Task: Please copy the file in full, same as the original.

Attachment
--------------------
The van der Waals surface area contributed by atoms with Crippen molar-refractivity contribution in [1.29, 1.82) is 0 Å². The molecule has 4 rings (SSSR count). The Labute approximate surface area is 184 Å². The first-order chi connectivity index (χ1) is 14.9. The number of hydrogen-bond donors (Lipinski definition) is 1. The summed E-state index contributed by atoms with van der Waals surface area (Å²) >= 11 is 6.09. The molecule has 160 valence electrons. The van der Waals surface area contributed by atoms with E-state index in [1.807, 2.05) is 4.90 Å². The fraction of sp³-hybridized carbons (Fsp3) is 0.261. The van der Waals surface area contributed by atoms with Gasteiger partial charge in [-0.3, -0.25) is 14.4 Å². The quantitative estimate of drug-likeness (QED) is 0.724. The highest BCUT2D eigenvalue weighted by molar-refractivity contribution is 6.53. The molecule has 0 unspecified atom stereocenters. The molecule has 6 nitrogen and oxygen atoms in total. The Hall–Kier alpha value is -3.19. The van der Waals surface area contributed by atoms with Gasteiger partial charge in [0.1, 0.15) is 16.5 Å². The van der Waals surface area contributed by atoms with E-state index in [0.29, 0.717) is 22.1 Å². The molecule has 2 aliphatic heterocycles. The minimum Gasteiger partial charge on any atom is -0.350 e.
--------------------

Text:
The van der Waals surface area contributed by atoms with Crippen molar-refractivity contribution in [1.29, 1.82) is 0 Å². The molecule has 4 rings (SSSR count). The Labute approximate surface area is 184 Å². The first-order chi connectivity index (χ1) is 14.9. The number of hydrogen-bond donors (Lipinski definition) is 1. The summed E-state index contributed by atoms with van der Waals surface area (Å²) >= 11 is 6.09. The molecule has 160 valence electrons. The van der Waals surface area contributed by atoms with E-state index in [1.807, 2.05) is 4.90 Å². The fraction of sp³-hybridized carbons (Fsp3) is 0.261. The van der Waals surface area contributed by atoms with Gasteiger partial charge in [-0.3, -0.25) is 14.4 Å². The quantitative estimate of drug-likeness (QED) is 0.724. The highest BCUT2D eigenvalue weighted by molar-refractivity contribution is 6.53. The molecule has 0 unspecified atom stereocenters. The molecule has 6 nitrogen and oxygen atoms in total. The Hall–Kier alpha value is -3.19. The van der Waals surface area contributed by atoms with Gasteiger partial charge in [0.1, 0.15) is 16.5 Å². The van der Waals surface area contributed by atoms with E-state index in [0.29, 0.717) is 22.1 Å². The molecule has 2 aliphatic heterocycles. The minimum Gasteiger partial charge on any atom is -0.350 e.